### In the Apress respository you can find the code I used for the book and additional material that will help you understanding the concepts explained in the book. The repository is **free** and can be accessed by anyone. I am adding continously material, notebooks with exercises and material to expand the book content.

# SOME NUMBERS

### PAGES

### CHAPTERS

### COMPLETE USE CASES DESCRIBED

### IMAGES

##### BOOK PHILOSOPHY

I found material (and typically of very bad quality) only to implement very basic models on very simple datasets. If you want to learn how to classify the MNIST (hand written digits) dataset of 10 digits you are in luck (almost everyone with a blog havs done that, mostly copying the code you find on the tensorflow website). Searching something else to learn how logistic regression works? Not so easy. How to prepare a dataset to perform an interesting binary classification? Even more difficult.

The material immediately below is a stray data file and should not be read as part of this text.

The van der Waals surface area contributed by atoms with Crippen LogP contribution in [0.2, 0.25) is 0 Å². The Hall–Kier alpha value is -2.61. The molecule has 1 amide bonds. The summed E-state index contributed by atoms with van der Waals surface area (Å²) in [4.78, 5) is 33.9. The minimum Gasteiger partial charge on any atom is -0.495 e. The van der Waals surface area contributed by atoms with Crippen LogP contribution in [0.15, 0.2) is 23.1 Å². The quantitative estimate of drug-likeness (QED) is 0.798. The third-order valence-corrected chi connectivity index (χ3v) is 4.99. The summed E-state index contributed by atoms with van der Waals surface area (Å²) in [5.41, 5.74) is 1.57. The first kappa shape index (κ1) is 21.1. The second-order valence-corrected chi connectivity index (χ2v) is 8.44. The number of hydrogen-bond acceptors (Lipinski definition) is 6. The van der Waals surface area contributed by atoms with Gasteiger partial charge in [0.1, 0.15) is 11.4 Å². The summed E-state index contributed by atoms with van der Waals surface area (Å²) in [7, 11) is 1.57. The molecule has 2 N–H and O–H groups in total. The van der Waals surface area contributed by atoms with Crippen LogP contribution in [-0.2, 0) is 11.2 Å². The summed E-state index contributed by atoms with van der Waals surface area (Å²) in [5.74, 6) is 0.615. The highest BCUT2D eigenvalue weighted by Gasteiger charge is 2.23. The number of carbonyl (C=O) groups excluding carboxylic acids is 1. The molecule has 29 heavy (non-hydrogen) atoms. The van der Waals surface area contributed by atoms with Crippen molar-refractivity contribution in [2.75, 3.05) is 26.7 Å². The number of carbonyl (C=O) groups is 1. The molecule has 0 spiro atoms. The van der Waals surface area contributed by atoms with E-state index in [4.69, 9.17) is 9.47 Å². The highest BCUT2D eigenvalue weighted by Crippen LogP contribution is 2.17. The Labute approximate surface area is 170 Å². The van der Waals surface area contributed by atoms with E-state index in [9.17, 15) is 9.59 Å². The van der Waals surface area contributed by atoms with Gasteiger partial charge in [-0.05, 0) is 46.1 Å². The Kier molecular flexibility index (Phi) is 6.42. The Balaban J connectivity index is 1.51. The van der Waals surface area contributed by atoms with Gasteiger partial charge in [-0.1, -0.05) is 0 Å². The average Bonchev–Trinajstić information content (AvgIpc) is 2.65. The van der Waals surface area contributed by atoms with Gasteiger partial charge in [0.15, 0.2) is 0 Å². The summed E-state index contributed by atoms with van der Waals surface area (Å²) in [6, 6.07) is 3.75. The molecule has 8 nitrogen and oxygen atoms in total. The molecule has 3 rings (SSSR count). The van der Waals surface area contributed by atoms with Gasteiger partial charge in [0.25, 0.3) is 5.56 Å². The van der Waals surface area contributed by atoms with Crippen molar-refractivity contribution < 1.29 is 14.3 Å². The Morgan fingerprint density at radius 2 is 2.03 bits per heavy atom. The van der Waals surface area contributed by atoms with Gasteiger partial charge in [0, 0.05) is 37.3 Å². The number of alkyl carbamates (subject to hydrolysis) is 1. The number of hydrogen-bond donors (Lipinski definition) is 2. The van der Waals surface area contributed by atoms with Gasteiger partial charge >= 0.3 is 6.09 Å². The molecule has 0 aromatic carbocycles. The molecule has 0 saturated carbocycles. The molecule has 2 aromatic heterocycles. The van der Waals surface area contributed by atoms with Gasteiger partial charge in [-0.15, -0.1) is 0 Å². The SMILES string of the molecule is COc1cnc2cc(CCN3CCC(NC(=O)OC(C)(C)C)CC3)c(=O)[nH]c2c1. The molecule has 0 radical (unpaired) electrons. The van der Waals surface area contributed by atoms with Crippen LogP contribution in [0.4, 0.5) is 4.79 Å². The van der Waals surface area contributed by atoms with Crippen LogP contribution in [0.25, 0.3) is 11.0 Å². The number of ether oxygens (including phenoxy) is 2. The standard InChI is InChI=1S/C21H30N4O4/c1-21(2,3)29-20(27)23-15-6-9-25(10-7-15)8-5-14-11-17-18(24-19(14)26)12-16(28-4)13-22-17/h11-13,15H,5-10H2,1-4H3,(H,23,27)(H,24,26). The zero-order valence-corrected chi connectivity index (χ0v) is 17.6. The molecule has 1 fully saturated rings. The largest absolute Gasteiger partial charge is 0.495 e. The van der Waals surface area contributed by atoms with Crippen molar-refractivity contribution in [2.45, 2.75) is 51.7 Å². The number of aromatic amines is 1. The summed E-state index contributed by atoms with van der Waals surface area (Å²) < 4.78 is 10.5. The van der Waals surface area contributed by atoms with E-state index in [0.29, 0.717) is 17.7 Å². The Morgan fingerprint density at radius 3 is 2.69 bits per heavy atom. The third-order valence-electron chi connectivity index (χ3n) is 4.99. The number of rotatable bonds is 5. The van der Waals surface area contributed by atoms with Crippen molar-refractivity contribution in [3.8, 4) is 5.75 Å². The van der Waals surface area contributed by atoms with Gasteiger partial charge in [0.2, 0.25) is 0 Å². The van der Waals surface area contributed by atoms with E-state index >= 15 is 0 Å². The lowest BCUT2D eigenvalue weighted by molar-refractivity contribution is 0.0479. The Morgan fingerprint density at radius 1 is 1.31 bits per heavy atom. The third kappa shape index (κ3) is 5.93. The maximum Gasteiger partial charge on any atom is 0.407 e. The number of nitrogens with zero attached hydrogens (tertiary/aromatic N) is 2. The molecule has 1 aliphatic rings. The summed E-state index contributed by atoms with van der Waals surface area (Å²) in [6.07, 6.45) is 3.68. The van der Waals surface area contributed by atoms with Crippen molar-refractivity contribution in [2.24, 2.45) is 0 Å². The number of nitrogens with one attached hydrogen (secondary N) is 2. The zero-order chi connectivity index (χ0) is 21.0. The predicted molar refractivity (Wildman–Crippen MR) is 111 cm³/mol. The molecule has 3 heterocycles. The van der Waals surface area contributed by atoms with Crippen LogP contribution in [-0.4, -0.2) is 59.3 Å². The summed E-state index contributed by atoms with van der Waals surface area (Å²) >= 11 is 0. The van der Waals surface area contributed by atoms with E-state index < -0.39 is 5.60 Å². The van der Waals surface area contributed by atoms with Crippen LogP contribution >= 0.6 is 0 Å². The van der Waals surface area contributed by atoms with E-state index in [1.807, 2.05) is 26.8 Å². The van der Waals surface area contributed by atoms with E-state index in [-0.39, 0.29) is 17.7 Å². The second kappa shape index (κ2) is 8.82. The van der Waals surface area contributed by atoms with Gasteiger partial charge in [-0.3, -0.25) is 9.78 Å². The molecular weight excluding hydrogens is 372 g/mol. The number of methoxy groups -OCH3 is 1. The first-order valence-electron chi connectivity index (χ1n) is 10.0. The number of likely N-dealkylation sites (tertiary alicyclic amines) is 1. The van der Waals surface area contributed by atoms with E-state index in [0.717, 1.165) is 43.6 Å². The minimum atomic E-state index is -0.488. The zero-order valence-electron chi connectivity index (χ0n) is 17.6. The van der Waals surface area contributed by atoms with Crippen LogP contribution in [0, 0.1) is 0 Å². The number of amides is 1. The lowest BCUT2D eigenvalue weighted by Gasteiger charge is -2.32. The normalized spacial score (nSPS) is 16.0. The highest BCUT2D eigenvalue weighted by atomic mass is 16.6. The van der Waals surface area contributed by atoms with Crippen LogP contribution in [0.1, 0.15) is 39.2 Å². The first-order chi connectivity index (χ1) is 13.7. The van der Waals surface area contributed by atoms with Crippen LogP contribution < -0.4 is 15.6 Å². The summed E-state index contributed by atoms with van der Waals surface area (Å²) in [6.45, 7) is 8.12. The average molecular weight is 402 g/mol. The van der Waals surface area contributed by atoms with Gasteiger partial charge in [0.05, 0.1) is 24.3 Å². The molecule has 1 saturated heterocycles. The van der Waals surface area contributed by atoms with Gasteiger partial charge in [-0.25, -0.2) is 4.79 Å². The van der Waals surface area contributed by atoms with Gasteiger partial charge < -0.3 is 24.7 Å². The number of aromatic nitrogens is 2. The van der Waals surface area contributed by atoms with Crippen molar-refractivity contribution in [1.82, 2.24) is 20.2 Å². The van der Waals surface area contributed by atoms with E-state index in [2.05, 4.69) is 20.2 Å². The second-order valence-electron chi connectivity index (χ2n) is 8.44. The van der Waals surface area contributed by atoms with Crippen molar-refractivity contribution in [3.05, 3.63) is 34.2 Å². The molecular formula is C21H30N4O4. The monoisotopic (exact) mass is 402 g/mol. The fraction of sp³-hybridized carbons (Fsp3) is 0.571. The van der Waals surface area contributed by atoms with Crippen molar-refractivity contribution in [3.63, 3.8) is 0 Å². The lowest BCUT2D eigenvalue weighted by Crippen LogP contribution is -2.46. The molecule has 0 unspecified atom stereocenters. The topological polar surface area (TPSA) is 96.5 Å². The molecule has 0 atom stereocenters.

I felt the need of filling this gap. I spent hours trying to debug models for reasons as dumb as having the labels wrong: instead of 0 and 1 I had 1 and 2, but no blog warned me about that. Is important to do a proper metric analysis when developing your models, but nobody is teaching you how (at least not on easy to access material). This gap needed to be filled. I find that covering more complex examples from data preparation to error analysis is a very efficient and fun way to learn the right techniques. In this book, I will always cover complete and complex examples to explain concepts that are not so easy to understand in any other way. It is not possible to understand why it is important to choose the right learning rate if you don’t see what can happen when you select the wrong value for example. Note that the goal of this course is not to make you a Python or tensorflow expert, or someone that can develop new complex algorithms. Python and tensorflow are simply tools that are very well suited to develop models and get results quickly. Therefore, I use them. I could have used other tools, but those are the ones mostly used by practitioners, so it makes sense to choose them.